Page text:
Ah readers, I rather gypped you on my last hospital story. Now that I have had a few doses of antibiotics and have gotten tons of sleep thanks to our friend Codeine, I feel up to giving you the whole shebang.
I walked into the hospital emergency room Saturday night just after seven o'clock. I had discovered the weekend prior that on Saturdays and Sundays the lull period is between seven and ten. The day's injuries have been treated, and people have not gotten sufficiently liquored up enough to start seriously hurting themselves yet. As anticipated, the waiting room was fairly empty, save for the security guard, an orderly on break watching TV, an elder Hispanic man waiting for someone, and a rather giddy-acting couple waiting with what seemed all of their belongings in garbage bags. The Godfather was on the TV, and there was quite a bit of audience participation going on. The giddy couple was acting pretty strangely, which kind of had me on edge but I had faith in the security guard's presence.
I didn't have to wait long. I got admitted to triage within ten minutes, which is like lighting compared to other emergency room visits in my experience. Just like last week, they took my blood pressure (fine), my pulse (fine), and my temperature (fine). Then they put on the finger thingy for my blood oxygen and it started to beep. Funny, I don't remember it beeping last week. The triage nurse asks me to take a deep breath. I do, start coughing, as I can't take a deep breath without doing so. He checks off another part of the form and I go on to provide my health care info.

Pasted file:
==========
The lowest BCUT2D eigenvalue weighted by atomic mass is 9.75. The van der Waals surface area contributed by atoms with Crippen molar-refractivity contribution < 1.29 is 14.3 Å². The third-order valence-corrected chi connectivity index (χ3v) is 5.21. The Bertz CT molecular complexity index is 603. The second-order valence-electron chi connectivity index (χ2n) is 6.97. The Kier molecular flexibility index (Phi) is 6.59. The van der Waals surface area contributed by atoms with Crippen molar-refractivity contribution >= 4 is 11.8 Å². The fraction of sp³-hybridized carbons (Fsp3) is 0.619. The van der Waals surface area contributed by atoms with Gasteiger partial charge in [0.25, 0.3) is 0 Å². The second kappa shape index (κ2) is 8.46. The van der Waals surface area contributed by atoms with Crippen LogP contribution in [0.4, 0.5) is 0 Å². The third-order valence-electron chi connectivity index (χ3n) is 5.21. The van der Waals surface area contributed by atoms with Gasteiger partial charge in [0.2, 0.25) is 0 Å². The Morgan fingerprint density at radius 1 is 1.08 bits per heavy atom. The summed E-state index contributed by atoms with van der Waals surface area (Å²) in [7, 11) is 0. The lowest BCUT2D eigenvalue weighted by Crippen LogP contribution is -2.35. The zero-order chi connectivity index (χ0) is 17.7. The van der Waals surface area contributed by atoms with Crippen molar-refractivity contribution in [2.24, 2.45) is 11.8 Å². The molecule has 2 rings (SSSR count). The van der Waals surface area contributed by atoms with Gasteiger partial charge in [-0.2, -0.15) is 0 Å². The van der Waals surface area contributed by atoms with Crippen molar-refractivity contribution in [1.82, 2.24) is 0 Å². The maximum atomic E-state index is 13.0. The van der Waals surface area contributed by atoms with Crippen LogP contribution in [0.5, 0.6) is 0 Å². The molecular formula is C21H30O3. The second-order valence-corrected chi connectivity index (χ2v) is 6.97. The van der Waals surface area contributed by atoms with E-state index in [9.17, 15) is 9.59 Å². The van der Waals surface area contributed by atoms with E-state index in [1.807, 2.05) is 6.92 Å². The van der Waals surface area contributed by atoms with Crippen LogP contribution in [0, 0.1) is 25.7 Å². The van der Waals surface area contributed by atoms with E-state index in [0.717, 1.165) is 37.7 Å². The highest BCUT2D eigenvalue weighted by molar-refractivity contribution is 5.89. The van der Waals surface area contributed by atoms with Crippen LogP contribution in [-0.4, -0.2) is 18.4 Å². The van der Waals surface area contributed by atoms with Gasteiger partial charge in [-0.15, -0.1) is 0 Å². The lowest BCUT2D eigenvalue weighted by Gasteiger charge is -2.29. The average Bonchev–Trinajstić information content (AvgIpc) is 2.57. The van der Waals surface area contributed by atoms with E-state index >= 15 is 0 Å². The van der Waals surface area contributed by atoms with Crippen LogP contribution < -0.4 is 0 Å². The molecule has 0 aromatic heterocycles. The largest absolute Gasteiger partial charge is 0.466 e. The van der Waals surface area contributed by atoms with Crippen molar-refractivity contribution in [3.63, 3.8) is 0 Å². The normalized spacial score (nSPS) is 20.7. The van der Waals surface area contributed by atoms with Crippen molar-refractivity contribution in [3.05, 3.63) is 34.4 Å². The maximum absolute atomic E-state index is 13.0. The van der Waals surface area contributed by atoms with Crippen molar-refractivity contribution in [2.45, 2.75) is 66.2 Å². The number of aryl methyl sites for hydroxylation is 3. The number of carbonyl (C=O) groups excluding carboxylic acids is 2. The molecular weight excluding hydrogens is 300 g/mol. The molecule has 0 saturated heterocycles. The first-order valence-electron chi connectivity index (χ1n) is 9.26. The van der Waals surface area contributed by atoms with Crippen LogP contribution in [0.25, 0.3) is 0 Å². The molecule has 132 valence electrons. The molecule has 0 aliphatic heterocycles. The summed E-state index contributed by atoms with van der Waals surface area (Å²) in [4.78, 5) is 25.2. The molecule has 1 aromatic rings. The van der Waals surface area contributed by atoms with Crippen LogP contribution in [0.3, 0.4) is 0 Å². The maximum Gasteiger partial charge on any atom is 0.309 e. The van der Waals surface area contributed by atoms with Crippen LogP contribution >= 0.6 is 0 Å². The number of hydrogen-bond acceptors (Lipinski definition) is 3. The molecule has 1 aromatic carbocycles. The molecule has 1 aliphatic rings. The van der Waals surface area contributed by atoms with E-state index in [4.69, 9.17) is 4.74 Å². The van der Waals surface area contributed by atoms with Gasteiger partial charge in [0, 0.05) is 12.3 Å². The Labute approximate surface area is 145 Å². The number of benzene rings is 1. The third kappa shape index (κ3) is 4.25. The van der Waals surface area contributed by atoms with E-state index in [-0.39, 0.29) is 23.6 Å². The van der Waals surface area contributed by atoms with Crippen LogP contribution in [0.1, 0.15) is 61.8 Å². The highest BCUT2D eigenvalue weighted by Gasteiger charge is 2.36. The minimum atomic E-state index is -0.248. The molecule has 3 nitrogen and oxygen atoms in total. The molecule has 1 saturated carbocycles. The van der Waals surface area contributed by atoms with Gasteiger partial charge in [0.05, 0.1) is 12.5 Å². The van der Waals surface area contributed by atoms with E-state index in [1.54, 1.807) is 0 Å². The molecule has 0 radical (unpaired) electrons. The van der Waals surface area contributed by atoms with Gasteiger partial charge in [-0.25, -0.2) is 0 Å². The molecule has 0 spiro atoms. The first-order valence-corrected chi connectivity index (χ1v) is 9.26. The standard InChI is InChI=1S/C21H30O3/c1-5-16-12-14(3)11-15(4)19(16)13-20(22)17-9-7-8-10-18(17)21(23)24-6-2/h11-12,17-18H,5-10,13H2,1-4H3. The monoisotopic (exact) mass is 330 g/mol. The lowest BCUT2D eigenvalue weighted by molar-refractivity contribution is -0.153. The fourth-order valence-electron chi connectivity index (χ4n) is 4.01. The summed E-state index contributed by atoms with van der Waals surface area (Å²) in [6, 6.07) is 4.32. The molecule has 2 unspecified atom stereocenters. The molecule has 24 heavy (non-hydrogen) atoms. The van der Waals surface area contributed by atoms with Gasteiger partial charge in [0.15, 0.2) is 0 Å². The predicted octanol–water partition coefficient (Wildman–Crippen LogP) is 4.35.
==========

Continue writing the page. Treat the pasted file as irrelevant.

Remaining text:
I was called in to see the doctor at the same time as the woman from the giddy couple. She took the bed next to me and started to get treated first.
"Why are you here today?"
"To detox" she mumbled
"From alcohol and heroin?"
"When did you have your last fix”?
No answer, the doctor repeats the question and she mumbles incoherently.
"Did you just shoot up, is that why you keep falling asleep?"
And from there it goes on. This woman has been living in a hotel and has been on heroin for years. She also drinks at least a six-pack a day, and when she doesn't drink she gets tremors and hallucinations. She had gone through detox once before, nine years ago, and it had worked for a while. She is ready to quit now because she is tired of being an addict. The doctor orders some tests and she falls asleep, snoring lightly. He then moves on to the patient in the bed to the other side of me. As he walks by I notice he's a bit older, balding but seems to be in pretty good shape.
On the other side of me there is a young man that looks like a gangbanger. The doctor explains that his heart palpitations were due to stress, and overall to depression. He discussed prescribing antidepressants, and setting up sessions with a psychiatrist. That depression was normal and often presented in physical forms. Also that the young man most likely would only be on meds for six to eight months until the depression past, up to the discretion of his follow up care.